Date: November 17, 2005
Updated: July 6, 2007
by Chaya Venkat
Unless you have been living in a cave, you cannot have missed all the references to "bird flu", "avian flu", "H5N1 super flu" in the mainstream media. Politicians are talking about it, epidemiologists are talking about it, virologists are talking about it, Wall street pundits are talking about it. There are as many opinions about bird flu as there are chickens in China. I would like to add my two cents, but I will stay strictly focused on issues as they pertain to CLL patients. For starters, here are issues that I will not be discussing:
This article is about the special risks we face as CLL patients, as immune compromised individuals, and the game plan that we might want to consider in light of that. There are no easy solutions, for us or for anyone else on this planet for that matter, if / when this pandemic becomes a reality. I have no magic bullets to offer, just some commonsense observations in case you have not thought of them yourself. I also attach some up-to-date reference material that you might find handy, a bit more authoritative information than the typical newscast stuff.
I would like to point out one other thing. If you are not a CLL patient yourself but a family member of caregiver, remember your family forms an integral unit; most likely you will all share the same exposure risks. If one of you gets the virus, chances are the rest of your family will too if, as expected, the virus develops high degree of contagiousness. You and your family will have to address this new danger as a single unit, with an agreed upon game plan that protects the whole unit. The weakest link determines the strength of the chain.
If the pandemic flu does become reality, your best bet is probably going to be avoiding the H5N1 viral infection in the first place. In any serious confrontation you may have with this virus, no hard feelings mate but I think the smart money is likely to be on the side of the virus. Prudence is definitely the better part of valor in this situation. There are some rather obvious things to do, in your efforts to say no-thanks to this infection.
The consensus seems to be that Tamiflu (generic name "oseltamivir") is the only anti-viral that may have a chance of controlling the H5N1 virus. Relenza, another antiviral drug on the market, seems to be less popular, probably because it is not effective via oral route but needs to be inhaled. Cheaper and older drugs such as Amantadine are likely to be less effective since the virus may have developed resistance to these drugs due to excessive use in poultry farming in China and elsewhere. Tamiflu is not a vaccine. It is an anti-viral medication that interferes with the ability of the virus to multiply in your body. It is called a "neuraminidase inhibitor". Don’t get confused if you see that bit of jargon in some of the articles I list below.
Right now, no proven vaccine exists that protects people against H5N1 version of Avian Flu. Scientists and healthcare officials are hoping that once the virus has shown its true colors and broken out as a full-fledged pandemic, we will be able to come up quickly with the right vaccine to match it, manufacture it in record time and in sufficient quantities and get it out to the frontlines. I know, this is a very tall order, which is why a lot of folks who study pandemics are losing sleep over it. But eventually we will have a vaccine, it will work, and it will be manufactured, life will go on. Vaccination is the game plan, a way to protect the people who have managed to dodge the bullet that long and had not yet become infected. (In the case of those who became infected, there are only two outcomes: they died, or they survived and therefore developed immunity against the virus. In either case, they are no longer part of the population that needs to be protected by vaccination).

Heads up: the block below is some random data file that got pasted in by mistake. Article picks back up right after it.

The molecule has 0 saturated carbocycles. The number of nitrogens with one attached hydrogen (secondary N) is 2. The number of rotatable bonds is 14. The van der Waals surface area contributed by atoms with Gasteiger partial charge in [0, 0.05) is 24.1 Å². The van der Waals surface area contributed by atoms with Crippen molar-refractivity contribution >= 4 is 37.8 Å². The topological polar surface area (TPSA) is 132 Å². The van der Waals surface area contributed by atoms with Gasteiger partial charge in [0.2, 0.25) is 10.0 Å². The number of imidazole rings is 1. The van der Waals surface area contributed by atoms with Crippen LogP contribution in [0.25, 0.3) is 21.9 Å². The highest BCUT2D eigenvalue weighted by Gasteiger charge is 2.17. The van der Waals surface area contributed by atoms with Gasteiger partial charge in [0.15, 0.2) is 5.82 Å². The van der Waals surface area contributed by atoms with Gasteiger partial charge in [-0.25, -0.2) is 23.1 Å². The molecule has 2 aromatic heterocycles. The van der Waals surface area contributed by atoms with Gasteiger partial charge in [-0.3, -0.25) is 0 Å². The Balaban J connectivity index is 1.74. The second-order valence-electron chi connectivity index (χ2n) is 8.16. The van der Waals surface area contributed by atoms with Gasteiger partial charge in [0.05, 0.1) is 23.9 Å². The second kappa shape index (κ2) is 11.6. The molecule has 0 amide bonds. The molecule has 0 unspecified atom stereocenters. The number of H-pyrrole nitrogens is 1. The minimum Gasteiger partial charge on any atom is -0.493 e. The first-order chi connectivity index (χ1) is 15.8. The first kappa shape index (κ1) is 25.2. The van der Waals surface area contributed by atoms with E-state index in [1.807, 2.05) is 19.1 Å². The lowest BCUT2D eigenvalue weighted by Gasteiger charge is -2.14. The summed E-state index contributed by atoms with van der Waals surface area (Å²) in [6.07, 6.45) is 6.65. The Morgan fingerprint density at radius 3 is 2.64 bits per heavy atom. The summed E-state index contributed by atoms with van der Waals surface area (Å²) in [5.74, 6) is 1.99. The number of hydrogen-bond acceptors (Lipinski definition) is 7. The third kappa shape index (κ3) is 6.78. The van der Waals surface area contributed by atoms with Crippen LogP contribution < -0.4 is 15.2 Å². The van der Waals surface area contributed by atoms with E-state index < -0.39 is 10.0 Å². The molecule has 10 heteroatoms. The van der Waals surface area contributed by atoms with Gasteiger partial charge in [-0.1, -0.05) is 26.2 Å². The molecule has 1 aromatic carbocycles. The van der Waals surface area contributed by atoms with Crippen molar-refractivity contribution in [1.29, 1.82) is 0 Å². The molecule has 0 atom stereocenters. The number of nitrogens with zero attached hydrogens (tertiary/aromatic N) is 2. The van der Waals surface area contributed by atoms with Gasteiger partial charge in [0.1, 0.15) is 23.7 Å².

That raises an interesting question for us. As we discussed earlier, vaccinations do not work very well for CLL patients. Vaccinations depend upon the body mounting a sufficient response against the offending pathogen, and then remembering that response so that the next time it sees the pathogen it knows what to do. Part of the immune response depends on very specific immunoglobulins (Igs, for short). Igs are made by plasma cells, which in turn come from healthy B-cells as they mature. Well, there you have it, in a nutshell. CLL patients have plenty of B-cells, in fact way too many of them. But they are not healthy B-cells, they are stunted and deformed CLL B-cells. They do not mature to make good and helpful plasma cells which then become the factories for generating immunoglobulins directed against dangerous pathogens. That is why so many CLL patients suffer from low immunoglobulin levels, get frequent infections and need intravenous infusions of Igs to help them out (IVIg Benefits). Declining Ig levels are a common theme as the years go by after diagnosis if CLL, as the original plasma cells die off and are not replace by new ones.
In addition to not having sufficient levels of Igs and the inability to produce the right type of Igs when exposed to vaccinations, CLL patients also have poorly functioning T-cells, dendritic cells and other cell lines that all play an important role in directing the traffic, mounting an appropriate response to vaccinations. Loss of "memory" cells means our bodies become less able to remember pathogens we may have encountered in the past, or been vaccinated against, and therefore less able to mount a good defense the next time we see the same villain. Many of the chemotherapy drugs that are an unavoidable part of the CLL scene are also very effective at further depleting our immune system reserves.